Upon studying the Geniac website and the services they offer, it appears the prices they charge for a small business in search of fast growth would warrant a very insignificant amount of actual man hours.


In fact, their price of £310 plus VAT per month would pay for only 4-5 hours of a Grant Thornton consultant’s time (based on the 2017/18 on site/off site fees published on Grant Thornton’s US website) - a period which falls well short of the time needed to actually impact the growth and success of a small business.


This factor alone would certainly impact the results Geniac had promised its clients, while also shining a dim light on Grant Thornton’s overall reputation as a specialist in business advisory.


Once on the company’s books, Geniac roll out a set service in a kind of one-size-fits-all manner, rather than understanding the needs and wants of each individual client and creating bespoke advice and solutions based on that knowledge.


Unlike Geniac’s preference to choose compliance over advice, Accounts and Legal are offering a service which puts the client at the heart of every solution or piece of advice they provide.


An advocate of online accounting and the use of cloud accounting software, Accounts and Legal use disruptive technology to enhance the client’s experience and ensure they are getting a service specifically designed to maximise their business’ performance and give them the ultimate platform to grow.


Integrating new technologies into their day-to-day activities means Accounts and Legal are maximising efficiency, but not at the expense of all else, meaning clients get a fast, cost effective solution but with personal service at the heart of delivery


According to the Managing Director of Accounts and Legal, Chris Conway, his company’s reputation as being a key factor to the success of their clients has helped them to compete with more high-profile firms.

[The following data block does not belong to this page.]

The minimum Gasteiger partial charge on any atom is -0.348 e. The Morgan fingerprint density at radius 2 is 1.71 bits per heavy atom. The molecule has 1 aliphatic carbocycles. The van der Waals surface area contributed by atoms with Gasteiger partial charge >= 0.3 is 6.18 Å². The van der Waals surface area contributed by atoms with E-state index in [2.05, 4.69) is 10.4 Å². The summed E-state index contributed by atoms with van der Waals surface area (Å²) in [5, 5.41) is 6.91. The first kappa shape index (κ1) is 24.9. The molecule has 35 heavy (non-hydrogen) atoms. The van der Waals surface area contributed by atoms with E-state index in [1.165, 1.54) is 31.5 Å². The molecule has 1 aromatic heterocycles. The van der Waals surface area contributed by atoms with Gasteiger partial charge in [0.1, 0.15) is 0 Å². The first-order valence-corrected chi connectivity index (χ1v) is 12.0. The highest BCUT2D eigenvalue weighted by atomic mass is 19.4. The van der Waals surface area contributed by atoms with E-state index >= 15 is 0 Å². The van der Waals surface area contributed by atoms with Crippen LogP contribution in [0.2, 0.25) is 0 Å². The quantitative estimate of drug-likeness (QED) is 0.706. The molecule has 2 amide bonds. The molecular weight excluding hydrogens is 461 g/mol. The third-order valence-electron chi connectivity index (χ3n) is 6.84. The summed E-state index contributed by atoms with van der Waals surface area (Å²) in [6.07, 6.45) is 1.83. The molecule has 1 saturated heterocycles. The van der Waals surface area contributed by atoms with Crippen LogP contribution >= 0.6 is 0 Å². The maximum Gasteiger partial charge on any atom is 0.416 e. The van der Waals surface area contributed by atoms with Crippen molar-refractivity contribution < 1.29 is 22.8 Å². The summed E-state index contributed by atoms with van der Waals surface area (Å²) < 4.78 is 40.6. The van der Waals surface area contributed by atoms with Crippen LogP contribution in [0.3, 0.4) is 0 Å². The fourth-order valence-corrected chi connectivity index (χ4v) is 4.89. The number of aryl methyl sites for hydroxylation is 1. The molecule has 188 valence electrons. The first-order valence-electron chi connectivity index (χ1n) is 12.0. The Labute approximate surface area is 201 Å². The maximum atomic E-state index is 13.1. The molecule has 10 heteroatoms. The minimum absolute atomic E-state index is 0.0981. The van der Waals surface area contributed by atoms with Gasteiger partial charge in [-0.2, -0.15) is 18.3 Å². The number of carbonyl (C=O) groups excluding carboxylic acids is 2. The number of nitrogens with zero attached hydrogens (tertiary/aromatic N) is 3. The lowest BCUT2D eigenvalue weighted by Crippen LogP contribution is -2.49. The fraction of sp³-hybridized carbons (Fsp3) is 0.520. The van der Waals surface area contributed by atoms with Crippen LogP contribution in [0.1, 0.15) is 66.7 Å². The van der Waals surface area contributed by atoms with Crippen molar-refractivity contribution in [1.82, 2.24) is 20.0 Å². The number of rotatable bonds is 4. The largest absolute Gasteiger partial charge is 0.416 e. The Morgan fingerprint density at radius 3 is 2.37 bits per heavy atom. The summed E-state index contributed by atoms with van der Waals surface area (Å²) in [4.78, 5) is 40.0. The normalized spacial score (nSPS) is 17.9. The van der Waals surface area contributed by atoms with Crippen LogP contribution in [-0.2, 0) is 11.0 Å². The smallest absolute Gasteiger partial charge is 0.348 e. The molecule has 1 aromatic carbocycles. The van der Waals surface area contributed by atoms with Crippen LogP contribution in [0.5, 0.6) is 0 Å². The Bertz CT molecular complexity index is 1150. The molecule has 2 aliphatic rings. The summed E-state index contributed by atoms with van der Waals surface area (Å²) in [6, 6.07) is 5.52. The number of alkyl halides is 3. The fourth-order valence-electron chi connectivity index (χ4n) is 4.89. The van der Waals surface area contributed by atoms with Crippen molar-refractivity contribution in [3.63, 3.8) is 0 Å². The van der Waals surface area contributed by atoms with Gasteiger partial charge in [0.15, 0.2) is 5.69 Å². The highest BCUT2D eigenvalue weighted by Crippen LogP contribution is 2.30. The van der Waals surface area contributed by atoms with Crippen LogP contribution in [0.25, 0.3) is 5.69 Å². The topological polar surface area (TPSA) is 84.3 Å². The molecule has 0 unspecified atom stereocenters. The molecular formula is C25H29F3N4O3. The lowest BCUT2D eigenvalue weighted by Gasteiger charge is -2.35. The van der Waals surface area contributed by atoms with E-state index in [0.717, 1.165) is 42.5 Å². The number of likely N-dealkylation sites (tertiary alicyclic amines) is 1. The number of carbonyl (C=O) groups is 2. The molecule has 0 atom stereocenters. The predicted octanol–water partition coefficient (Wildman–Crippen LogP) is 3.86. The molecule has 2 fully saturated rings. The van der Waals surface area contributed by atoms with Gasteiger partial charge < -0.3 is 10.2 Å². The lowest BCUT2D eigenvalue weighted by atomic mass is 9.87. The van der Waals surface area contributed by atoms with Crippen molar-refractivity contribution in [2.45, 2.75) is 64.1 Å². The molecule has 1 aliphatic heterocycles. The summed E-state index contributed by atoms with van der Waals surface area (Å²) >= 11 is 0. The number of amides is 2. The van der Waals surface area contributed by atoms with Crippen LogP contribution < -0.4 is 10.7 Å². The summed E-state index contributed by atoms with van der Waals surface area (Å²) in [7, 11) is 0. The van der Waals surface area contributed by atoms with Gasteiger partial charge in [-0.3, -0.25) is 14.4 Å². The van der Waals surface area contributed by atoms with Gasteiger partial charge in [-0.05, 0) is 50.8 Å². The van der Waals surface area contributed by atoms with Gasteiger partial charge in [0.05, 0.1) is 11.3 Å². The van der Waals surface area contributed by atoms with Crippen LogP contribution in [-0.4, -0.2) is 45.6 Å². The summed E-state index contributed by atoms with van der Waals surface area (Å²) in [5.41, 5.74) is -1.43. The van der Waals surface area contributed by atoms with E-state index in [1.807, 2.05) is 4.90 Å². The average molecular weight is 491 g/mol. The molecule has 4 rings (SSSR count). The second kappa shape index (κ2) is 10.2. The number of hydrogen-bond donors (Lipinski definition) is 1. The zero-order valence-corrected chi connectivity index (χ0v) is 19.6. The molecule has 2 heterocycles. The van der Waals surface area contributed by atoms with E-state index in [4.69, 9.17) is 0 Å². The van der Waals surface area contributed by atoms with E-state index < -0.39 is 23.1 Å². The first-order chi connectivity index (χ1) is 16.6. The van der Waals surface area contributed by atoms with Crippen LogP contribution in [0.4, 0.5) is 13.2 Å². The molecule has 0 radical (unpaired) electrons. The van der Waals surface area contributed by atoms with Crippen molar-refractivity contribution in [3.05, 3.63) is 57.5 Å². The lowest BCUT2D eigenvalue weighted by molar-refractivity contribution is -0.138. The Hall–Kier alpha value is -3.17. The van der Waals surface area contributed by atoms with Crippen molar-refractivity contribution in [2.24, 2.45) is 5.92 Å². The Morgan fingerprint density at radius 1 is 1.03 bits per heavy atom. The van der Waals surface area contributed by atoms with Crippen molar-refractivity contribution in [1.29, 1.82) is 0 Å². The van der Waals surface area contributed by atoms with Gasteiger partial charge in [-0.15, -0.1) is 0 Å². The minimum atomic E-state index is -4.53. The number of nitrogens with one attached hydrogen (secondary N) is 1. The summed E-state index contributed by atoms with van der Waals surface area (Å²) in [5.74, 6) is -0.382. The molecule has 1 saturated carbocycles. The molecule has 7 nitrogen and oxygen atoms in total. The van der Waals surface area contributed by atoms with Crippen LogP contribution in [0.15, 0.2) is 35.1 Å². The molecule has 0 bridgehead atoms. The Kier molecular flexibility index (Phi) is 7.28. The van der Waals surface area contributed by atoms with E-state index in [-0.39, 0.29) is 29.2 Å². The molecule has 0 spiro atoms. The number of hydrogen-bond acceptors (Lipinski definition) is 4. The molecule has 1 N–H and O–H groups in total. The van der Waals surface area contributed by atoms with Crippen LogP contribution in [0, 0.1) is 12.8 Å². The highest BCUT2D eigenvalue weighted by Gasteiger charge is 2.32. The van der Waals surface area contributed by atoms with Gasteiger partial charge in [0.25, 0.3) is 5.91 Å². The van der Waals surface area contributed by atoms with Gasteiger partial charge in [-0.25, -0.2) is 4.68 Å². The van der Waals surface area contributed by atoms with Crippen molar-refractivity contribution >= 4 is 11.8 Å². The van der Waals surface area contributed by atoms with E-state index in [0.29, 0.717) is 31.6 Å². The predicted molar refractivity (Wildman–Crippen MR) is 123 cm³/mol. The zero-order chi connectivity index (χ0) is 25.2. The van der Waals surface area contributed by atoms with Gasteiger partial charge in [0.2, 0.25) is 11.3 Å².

“While we don’t have the public profile of one of the “Big 6” accountancy firms, we are recognised by our clients as an essential partner in their business. This borne out by the number of clients who refer friends and contacts to us.


“Frequently we are complimented on our flexibility and proactive approach to accounting services – you only need to look at our Google reviews to understand how valuable a personal service is,” he said.

Keir Wright-Whyte

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Managing Director

0207 043 4000

About the author

Originally graduating with a degree in geography from Edinburgh University, Keir claims that he was then tricked into becoming an accountant by one of the UK's top 5 accountancy practices.The deception extended to the usual training in audit and associated activities.

Keir subsequently worked in a number of advisory roles with clients including in the energy trading, pharmaceuticals and financial services sectors.

He loves working at Accounts & Legal because of the variety of work and clients, the excellent team ethos and morale, the importance placed on genuinely helping and being useful for clients and because he believes what he does matters to clients and helps the firm.

Keir's primary role is to ensure that new clients with complex businesses or needs are on-boarded in the best way and he is a "trouble shooter" both for clients and where complex issues arise internally. He also helps the accounting teams strive to improve what we do for clients, whether processes or services.

When not debiting or crediting, Keir has a penchant for fixing old buildings, skiing, surfing and cycling.